When it comes to oral care, we all know the benefits of twice-a-day brushing with a fluoride toothpaste. Doing this regularly removes food particles and plaque from the surfaces of your teeth, helping to prevent tooth decay and gum disease. Not to mention that even more serious conditions like heart disease have been linked to a build-up of oral bacteria.
But are you clear on whether you should be using a Waterpik or flossing? To give you a better idea of what might be best for your home oral hygiene routine, here’s a breakdown of the two methods.
Flossing aims to remove the plaque and food debris from in between the teeth and just below the gumline, where the toothbrush can’t reach. You need to reach these areas to avoid cavities, tooth decay and gum disease; brushing alone doesn’t suffice.
Floss, once made from silk, now consists of nylon filaments or plastic monofilaments. Wrapping the floss string around your fingers, you pass it in between each of your teeth, scraping the particles away from the sides of the teeth and from under the gumline.
If you have trouble sliding it in between your teeth, you can get floss in waxed form. You can also get flavoured floss (e.g. mint), though it has no health benefit. But if it encourages you to floss more often, go for it!
When to Floss
According to the Canadian Dental Association (CDA), flossing is an essential part of oral care. They recommend you floss at least once a day.
When you do it really depends on your personal routine and preference.
You can incorporate flossing into your morning and evening brushing routines, if you wish. Or floss after lunch at the office and before bed at home. Really, whatever time jives best with your personal schedule is optimum, as that means you’ll do it consistently.
Now, how about before or after brushing…does it matter?
Some feel it’s more effective to floss immediately after they brush, as brushing first removes the biggest areas of plaque and also allows toothpaste to get into the spaces between the teeth.
However, a 2018 study in the Journal of Periodontology showed it may actually be better to floss first, then brush, as the debris loosened by flossing can be worked on further by brushing after. The study showed that this order of things led to a greater reduction in plaque.
However, the CDA stresses that the most important factor is just the act of flossing. As long as you’re flossing and brushing your teeth at least once a day, you’re benefiting your oral health greatly.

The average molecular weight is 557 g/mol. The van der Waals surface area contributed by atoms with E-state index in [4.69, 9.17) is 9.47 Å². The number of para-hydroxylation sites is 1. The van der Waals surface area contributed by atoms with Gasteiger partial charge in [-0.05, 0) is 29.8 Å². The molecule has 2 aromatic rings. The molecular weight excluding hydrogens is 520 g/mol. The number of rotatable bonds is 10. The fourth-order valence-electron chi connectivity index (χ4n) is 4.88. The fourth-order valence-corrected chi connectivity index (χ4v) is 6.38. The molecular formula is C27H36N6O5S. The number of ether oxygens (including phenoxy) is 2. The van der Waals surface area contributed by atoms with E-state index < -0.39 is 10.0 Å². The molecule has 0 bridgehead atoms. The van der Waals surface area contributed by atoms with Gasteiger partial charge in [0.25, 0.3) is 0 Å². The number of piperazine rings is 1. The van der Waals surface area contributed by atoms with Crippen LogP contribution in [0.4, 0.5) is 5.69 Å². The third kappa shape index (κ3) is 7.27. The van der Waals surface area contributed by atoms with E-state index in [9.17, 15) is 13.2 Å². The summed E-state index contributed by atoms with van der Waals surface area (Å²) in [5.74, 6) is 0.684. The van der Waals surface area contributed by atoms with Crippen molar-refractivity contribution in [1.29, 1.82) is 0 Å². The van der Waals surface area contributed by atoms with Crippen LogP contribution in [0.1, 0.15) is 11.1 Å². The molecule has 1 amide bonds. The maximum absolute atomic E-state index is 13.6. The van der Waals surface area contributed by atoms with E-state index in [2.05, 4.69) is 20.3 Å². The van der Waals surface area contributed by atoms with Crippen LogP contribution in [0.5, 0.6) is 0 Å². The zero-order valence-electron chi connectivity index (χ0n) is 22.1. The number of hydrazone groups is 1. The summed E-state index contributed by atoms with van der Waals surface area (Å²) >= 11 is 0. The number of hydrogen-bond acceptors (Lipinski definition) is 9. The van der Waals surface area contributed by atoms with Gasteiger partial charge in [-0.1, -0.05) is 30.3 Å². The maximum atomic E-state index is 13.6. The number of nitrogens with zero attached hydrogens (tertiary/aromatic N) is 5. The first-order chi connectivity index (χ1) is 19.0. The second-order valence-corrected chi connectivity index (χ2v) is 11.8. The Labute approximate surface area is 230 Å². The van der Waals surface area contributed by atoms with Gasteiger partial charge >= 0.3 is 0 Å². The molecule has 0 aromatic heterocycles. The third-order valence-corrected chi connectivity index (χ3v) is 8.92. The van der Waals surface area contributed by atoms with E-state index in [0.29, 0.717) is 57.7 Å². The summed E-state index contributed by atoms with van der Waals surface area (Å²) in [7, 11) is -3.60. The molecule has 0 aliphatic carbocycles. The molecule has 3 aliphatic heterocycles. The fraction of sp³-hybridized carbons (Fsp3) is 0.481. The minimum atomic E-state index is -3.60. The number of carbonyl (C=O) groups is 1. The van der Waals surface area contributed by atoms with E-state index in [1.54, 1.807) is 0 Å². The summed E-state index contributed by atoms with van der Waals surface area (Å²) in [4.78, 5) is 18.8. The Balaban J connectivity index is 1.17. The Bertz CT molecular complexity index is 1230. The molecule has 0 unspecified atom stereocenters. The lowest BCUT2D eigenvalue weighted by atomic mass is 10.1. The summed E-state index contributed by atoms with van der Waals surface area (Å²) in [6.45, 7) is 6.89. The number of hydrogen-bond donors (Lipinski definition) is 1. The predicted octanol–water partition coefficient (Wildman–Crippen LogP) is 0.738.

Pros of Flossing
Flossing is essential to good oral care and highly beneficial to your overall health. When comparing it to the Waterpik method, it has a few pros:
- Small and portable
- Easy to do pretty much anywhere
- Simple to maneuver around the teeth
- Can scrape right against the tooth’s surface, for maximum plaque removal
- Low cost
Cons of Flossing
While it’s generally a positive oral care practice, there are a few cons when compared to using a Waterpik:
- Can cause gum irritation or bleeding
- Can be difficult to reach all areas with floss
- Some people have trouble flossing; i.e. your teeth are too close together or you have arthritis in your hands
- Doesn’t work well for people with braces, bridges, crowns, or dental implants
The Waterpik is a brand-name electric water picker or water flosser, also called an oral irrigator. It’s common to use the brand name to refer to the whole category of water pickers.
The goal of a Waterpik is the same as that of traditional flossing, but by using a pressurized stream of water that pulsates, instead of string.
When to Use a Waterpik
The timing of using the Waterpik during your day, in addition to brushing, is the same as with flossing. Moreover, you may want to do water picking in addition to flossing to maximize your oral care.
Or, if you experience gum pain or bleeding with flossing, have teeth that are too close together, suffer from arthritis, or are sporting braces, dental implants, crowns, or bridgework, you may want to replace standard flossing with the Waterpik.
Pros of a Waterpik
Compared to standard flossing, water picking has some pros that make it stand out:
- Gentler for sensitive gums
- Easy to blast the plaque and debris from in between your teeth, even if they’re close together
- Able to get into areas that are hard to reach with floss, including periodontal pockets (areas of infection), so it’s great for improving gum health
- Can easily work around braces, dental implants, crowns, or bridgework
- Helps freshen breath (whereas flossing doesn’t)
Cons of a Waterpik
Waterpik use also has some cons to consider, when compared to standard flossing:
- Higher cost
- Storage space required
- Can be messy
- You can’t bring it everywhere with you
- You can’t use it without water and electricity
- Doesn’t scrape against the tooth surface in the same way as flossing
Deciding Between the Waterpik & Flossing?
If you’re not sure what’s best for you—flossing or using the Waterpik—consider bringing both into your routine. Given that each has its pros and cons, the ideal home oral care routine for the average person would incorporate brushing your teeth, flossing, using the Waterpik, and then rinsing.
If you need instructions on how to floss or more information about water picking or flossing, consult with a dentist or make an appointment for a check-up or periodontal maintenance and oral hygiene services at Princeview Dental Group. Remember: it’s crucial to schedule your regular check-ups and cleaning in addition to performing at-home oral care. Located in the heart of The Kingsway neighbourhood, we provide teeth cleaning, whitening, and other oral health procedures. Contact us today to learn more!